Again, this is a formula that Bonnier has successfully applied in other European markets, aiming to have their papers delivered to people's desks before they start work. It already has a 30-strong call centre working on building its subs base. Chisholm says the paper's circulation stands at 10,000, 30 per cent of which is newsstand sales. The rest is what he calls 'direct distribution' (although he won't say how much of this is paid subscription).

Although Bonnier has made subscriptions work in other markets, its rivals are wondering if it can repeat the feat in Scotland. The vagaries of our postal service may mean that businessmen have read all the news they need by the time that Business AM lands on their desk. There is also doubt about how many people will be willing to commit to a pounds 130 per year subscription.

Graham Milne, the chief executive of CIA Scotland, admits these will be problems for the new paper, but otherwise salutes its initiative. He says it took an outsider like Bonnier to spot the opportunity for a business daily. 'The publishers here either wouldn't have thought of it or considered their business coverage did the job already. But Bonnier has shown there was a gap in the market. I can see why The Scotsman doesn't like it - even though Business AM's numbers sound small, they could very well take one or two thousand of its business-only readers. If that happened, The Scotsman would lose pounds 300,000 every year just on cover price. That's Andrew Neil's expenses, so no wonder he's upset.'

So seriously did The Scotsman take the arrival of Business AM that it launched a daily 12-page business section, printed on pink. This is part of a wide-ranging revamp, which also saw it introduce a Guardian-style feature tabloid, S2, in May. In addition, the paper slashed its price from 45p to 20p in May, before putting it up to 30p again in October. The cuts seem to have worked, with average net circulation for the six months to August reaching 92,436, up 17.14 per cent year on year.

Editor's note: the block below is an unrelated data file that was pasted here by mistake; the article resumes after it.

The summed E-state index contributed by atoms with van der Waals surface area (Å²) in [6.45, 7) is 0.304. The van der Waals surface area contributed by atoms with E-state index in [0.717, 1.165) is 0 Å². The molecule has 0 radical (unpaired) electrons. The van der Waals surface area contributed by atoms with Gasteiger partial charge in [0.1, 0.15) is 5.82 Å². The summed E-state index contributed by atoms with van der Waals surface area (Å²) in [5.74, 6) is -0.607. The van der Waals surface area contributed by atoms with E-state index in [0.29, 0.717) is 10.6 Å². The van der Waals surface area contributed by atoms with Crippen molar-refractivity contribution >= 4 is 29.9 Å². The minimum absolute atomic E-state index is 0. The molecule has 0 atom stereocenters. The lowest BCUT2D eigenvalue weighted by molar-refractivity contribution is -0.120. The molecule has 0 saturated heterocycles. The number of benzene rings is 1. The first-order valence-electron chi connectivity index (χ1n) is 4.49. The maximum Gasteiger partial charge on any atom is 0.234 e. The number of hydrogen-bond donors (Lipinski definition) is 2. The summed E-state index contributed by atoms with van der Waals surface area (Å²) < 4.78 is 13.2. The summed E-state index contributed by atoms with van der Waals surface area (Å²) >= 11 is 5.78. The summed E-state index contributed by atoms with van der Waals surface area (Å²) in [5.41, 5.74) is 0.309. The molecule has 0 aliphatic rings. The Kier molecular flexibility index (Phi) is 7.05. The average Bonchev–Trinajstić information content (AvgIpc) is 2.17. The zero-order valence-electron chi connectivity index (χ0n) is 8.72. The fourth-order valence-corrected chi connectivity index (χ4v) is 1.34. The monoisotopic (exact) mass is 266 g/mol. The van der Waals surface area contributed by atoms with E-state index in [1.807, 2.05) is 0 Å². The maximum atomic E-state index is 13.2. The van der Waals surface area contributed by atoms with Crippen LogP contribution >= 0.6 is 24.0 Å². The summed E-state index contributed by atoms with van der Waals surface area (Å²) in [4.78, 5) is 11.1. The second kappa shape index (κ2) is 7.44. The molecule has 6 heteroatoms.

The Scotsman's managing director, Steven Walker, says Business AM will struggle to make an impact: 'To elbow your way into this market, you've got to be better than everything else out there. We expected Business AM to be exceptional, but it's not. Had I seen it prior to launching our business section, I might not have bothered.'

Although Walker admits there are a few defectors to Business AM, he would rather have held on to, he manages to make a virtue out of losing staff to the new paper, blaming journalists for The Scotsman's recently arrested slide in circulation. 'Our sales fell from 80,000 to 60,000 over four years, but all the time the company was investing pounds 1 million per year in marketing. Who's fault is that? We needed new (journalist) blood and Business AM gave us the opportunity to get it faster. I appreciate their help.'

Other competitors are more generous in their assessment of the new rival.

The Financial Times, which Business AM says it aims to match on Scottish circulation in its first year, is unperturbed.

Gordon Willoughby, the FT's marketing director, says: 'Scotland is a very vibrant market and a growing one for us. Our circulation there is rising faster than the UK overall. If anything, Business AM is increasing awareness of business, which is a good thing for us.'

Willoughby's only criticism is to say that Scottish business people want to read more than just domestic business. He says: 'You've got to think beyond the border, because that's what Scots business people are doing.

The Royal Bank buying NatWest has done a lot to create that mood - it exemplifies the expansionist view in Scottish business.'



TOP SCOTS PAPERS (by total average net circulation per issue Jan-June

2000)

Sunday Post                                          655,634